Chi tiết sự kiện
Mô tả sự kiện
The green buildings sector is one of the potential investment industries in the world and in Vietnam. According to International Finance Corporation (IFC), Vietnam’s green buildings sector is almost an US$80 billion investment opportunity. The Green Infrastructure Investment Opportunities (GIIO) report presents major trends and developments for green infrastructure and energy. It showed significant investment potential adding close to US$100 trillion worldwide for the 2019-2030 period. It asserted that Vietnam would need to adopt greener infrastructure to compensate for the environmental implications of its economic development. Currently, the government and Vietnamese already realized the need for green buildings. However, according to the Ministry of Construction (MoC), by the end of 2021, Vietnam recorded just over 200 green building projects. This is a modest number compared to other countries in Southeast Asia and in the world. Meanwhile, all building types in Vietnam, including commercial, institutional, and residential, use a significant proportion of a country’s resources in their lifespan.
In the world context, the European Union is committed to achieving a 55% reduction in greenhouse gas emissions by 2030 and becoming the world’s first climate‑neutral continent by 2050. According to this, they have to make construction more sustainable, either make the old building into a greener building or make a new construction green. In that journey, what successes and obstacles did they have? What are the key lessons for green building in Vietnam?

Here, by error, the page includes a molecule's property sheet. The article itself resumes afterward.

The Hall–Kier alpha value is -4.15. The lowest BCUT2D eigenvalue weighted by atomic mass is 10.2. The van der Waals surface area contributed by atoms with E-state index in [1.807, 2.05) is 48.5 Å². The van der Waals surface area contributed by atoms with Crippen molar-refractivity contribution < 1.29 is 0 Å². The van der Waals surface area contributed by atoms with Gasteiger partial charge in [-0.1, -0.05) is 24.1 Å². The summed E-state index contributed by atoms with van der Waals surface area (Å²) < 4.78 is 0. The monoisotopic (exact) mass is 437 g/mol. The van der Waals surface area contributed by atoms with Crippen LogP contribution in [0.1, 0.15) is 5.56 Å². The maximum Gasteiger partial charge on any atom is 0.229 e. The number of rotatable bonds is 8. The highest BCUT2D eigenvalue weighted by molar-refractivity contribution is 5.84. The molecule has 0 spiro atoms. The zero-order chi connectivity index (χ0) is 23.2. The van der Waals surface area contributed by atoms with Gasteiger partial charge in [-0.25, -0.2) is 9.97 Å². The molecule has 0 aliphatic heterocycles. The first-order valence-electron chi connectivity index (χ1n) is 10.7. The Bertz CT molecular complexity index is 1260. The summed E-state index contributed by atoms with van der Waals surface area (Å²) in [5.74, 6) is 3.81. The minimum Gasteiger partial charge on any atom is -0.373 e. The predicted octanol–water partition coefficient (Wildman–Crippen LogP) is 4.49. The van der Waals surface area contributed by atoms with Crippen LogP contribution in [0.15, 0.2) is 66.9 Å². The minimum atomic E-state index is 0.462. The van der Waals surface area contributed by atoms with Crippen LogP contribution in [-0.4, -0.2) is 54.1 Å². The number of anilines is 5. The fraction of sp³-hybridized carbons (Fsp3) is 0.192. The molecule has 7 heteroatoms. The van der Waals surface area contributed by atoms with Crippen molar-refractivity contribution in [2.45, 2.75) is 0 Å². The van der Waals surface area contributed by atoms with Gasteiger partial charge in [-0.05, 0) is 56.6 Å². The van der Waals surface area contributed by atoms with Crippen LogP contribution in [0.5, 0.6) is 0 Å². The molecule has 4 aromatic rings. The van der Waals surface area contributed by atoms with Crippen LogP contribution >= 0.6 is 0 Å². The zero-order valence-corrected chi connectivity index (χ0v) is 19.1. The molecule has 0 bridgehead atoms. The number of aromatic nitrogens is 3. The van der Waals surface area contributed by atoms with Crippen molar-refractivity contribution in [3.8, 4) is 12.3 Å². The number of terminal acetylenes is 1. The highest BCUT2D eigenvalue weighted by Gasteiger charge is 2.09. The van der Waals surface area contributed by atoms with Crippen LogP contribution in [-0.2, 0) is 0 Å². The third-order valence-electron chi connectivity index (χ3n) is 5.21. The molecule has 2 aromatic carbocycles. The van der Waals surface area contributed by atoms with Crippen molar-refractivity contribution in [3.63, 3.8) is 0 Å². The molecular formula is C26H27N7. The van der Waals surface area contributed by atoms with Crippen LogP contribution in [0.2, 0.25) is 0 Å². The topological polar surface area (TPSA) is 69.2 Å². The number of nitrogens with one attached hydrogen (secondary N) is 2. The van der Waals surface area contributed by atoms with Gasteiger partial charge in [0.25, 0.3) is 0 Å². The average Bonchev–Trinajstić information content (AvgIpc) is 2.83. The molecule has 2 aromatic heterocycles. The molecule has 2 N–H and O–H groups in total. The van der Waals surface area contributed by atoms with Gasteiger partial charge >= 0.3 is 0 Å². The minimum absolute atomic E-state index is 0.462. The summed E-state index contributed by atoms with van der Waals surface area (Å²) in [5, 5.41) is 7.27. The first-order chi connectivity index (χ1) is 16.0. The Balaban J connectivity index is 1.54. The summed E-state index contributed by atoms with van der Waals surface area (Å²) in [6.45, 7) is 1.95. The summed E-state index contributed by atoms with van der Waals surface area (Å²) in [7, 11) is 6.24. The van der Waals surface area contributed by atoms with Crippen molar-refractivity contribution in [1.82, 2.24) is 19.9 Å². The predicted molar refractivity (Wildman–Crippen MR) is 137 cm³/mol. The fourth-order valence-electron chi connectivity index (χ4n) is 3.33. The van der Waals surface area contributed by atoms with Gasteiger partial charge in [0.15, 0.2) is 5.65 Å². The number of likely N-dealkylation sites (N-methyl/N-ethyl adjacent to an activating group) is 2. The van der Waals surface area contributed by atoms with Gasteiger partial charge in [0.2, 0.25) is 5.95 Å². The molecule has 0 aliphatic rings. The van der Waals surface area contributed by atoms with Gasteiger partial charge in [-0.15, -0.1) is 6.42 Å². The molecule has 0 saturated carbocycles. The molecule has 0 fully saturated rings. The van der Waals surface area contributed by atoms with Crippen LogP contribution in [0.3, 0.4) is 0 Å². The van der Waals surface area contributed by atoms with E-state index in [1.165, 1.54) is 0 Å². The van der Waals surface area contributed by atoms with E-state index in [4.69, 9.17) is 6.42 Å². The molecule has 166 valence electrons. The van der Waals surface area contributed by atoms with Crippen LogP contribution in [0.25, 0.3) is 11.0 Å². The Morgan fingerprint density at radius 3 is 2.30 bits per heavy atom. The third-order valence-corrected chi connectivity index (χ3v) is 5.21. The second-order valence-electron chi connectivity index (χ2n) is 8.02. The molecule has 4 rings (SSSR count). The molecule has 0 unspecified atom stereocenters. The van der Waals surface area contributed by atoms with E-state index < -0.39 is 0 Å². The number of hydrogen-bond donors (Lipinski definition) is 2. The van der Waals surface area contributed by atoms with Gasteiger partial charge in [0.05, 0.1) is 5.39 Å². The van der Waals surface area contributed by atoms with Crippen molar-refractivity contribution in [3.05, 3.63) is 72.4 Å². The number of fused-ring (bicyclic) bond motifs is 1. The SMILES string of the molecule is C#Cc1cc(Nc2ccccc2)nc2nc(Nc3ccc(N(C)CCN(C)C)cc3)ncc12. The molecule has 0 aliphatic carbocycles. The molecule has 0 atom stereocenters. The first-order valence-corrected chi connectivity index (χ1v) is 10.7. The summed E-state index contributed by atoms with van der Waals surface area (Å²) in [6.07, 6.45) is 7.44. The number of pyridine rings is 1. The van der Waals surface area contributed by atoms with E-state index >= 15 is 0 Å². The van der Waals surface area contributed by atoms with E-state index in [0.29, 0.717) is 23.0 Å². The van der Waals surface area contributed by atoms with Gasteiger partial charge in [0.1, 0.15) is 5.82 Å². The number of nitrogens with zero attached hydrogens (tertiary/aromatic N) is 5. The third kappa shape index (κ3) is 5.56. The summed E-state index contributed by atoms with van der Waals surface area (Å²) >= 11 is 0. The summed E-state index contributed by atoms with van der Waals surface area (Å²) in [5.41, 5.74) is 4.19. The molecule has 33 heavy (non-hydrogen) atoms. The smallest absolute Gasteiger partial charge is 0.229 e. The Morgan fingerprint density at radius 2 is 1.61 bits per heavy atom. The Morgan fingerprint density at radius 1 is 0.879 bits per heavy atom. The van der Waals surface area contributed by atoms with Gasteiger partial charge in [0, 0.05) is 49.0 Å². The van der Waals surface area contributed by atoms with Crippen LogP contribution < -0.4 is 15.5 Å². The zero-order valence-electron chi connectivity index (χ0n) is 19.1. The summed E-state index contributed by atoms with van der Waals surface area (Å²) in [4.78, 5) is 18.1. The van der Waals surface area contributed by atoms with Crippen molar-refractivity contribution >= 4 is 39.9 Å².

Join EuroCham at this special luncheon to gain more insights on:
- What is the green building context in Vietnam in recent years?
- The potentials and the obstacles of green building in Vietnam and compared to some countries in the world/Asia/Southeast Asia.
- Green building in Europe: experience and lessons learnt for Vietnam
- Government’s policies to the green building.
- The trend of developing green buildings in Vietnam in the next 10 years.